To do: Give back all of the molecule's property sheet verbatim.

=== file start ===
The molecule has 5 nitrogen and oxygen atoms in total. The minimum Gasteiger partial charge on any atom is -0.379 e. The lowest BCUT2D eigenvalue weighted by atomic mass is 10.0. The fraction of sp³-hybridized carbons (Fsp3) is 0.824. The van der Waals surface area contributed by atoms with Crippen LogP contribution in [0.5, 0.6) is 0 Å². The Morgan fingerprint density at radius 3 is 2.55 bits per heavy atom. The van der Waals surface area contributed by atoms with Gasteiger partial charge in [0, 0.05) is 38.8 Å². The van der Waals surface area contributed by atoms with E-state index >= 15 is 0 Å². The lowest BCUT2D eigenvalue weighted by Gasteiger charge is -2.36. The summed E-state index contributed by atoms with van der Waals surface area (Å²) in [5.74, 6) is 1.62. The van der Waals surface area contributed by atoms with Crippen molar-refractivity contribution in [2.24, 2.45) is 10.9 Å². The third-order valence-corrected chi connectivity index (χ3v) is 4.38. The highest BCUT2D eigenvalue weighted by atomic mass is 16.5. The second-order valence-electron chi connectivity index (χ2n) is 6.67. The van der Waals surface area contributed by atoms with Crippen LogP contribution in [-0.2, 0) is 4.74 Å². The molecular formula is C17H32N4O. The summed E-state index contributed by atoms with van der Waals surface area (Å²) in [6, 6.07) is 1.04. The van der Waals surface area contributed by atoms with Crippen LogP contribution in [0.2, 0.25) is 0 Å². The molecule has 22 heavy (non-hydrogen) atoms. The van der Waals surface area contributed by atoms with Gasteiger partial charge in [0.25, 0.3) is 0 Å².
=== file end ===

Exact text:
The molecule has 5 nitrogen and oxygen atoms in total. The minimum Gasteiger partial charge on any atom is -0.379 e. The lowest BCUT2D eigenvalue weighted by atomic mass is 10.0. The fraction of sp³-hybridized carbons (Fsp3) is 0.824. The van der Waals surface area contributed by atoms with Crippen LogP contribution in [0.5, 0.6) is 0 Å². The Morgan fingerprint density at radius 3 is 2.55 bits per heavy atom. The van der Waals surface area contributed by atoms with Gasteiger partial charge in [0, 0.05) is 38.8 Å². The van der Waals surface area contributed by atoms with E-state index >= 15 is 0 Å². The lowest BCUT2D eigenvalue weighted by Gasteiger charge is -2.36. The summed E-state index contributed by atoms with van der Waals surface area (Å²) in [5.74, 6) is 1.62. The van der Waals surface area contributed by atoms with Crippen molar-refractivity contribution in [2.24, 2.45) is 10.9 Å². The third-order valence-corrected chi connectivity index (χ3v) is 4.38. The highest BCUT2D eigenvalue weighted by atomic mass is 16.5. The second-order valence-electron chi connectivity index (χ2n) is 6.67. The van der Waals surface area contributed by atoms with Crippen LogP contribution in [-0.2, 0) is 4.74 Å². The molecular formula is C17H32N4O. The summed E-state index contributed by atoms with van der Waals surface area (Å²) in [6, 6.07) is 1.04. The van der Waals surface area contributed by atoms with Crippen LogP contribution in [0.2, 0.25) is 0 Å². The molecule has 22 heavy (non-hydrogen) atoms. The van der Waals surface area contributed by atoms with Gasteiger partial charge in [0.25, 0.3) is 0 Å².